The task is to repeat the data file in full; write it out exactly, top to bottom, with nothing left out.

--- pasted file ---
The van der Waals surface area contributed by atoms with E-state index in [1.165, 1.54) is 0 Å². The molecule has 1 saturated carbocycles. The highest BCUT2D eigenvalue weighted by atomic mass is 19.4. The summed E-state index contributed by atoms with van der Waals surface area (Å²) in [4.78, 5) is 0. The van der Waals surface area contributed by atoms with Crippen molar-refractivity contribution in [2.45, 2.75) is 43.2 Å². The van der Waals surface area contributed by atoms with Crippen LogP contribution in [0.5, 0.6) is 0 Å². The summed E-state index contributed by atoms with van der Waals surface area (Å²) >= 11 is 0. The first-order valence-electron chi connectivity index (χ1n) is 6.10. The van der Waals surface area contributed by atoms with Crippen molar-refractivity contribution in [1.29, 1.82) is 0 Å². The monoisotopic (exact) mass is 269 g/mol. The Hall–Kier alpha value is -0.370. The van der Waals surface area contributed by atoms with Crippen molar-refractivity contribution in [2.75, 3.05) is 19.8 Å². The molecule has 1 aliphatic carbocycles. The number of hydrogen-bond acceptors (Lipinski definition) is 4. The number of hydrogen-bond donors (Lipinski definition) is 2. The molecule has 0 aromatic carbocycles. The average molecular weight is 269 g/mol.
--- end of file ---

The van der Waals surface area contributed by atoms with E-state index in [1.165, 1.54) is 0 Å². The molecule has 1 saturated carbocycles. The highest BCUT2D eigenvalue weighted by atomic mass is 19.4. The summed E-state index contributed by atoms with van der Waals surface area (Å²) in [4.78, 5) is 0. The van der Waals surface area contributed by atoms with Crippen molar-refractivity contribution in [2.45, 2.75) is 43.2 Å². The van der Waals surface area contributed by atoms with Crippen LogP contribution in [0.5, 0.6) is 0 Å². The summed E-state index contributed by atoms with van der Waals surface area (Å²) >= 11 is 0. The first-order valence-electron chi connectivity index (χ1n) is 6.10. The van der Waals surface area contributed by atoms with Crippen molar-refractivity contribution in [1.29, 1.82) is 0 Å². The monoisotopic (exact) mass is 269 g/mol. The Hall–Kier alpha value is -0.370. The van der Waals surface area contributed by atoms with Crippen molar-refractivity contribution in [2.75, 3.05) is 19.8 Å². The molecule has 1 aliphatic carbocycles. The number of hydrogen-bond acceptors (Lipinski definition) is 4. The number of hydrogen-bond donors (Lipinski definition) is 2. The molecule has 0 aromatic carbocycles. The average molecular weight is 269 g/mol.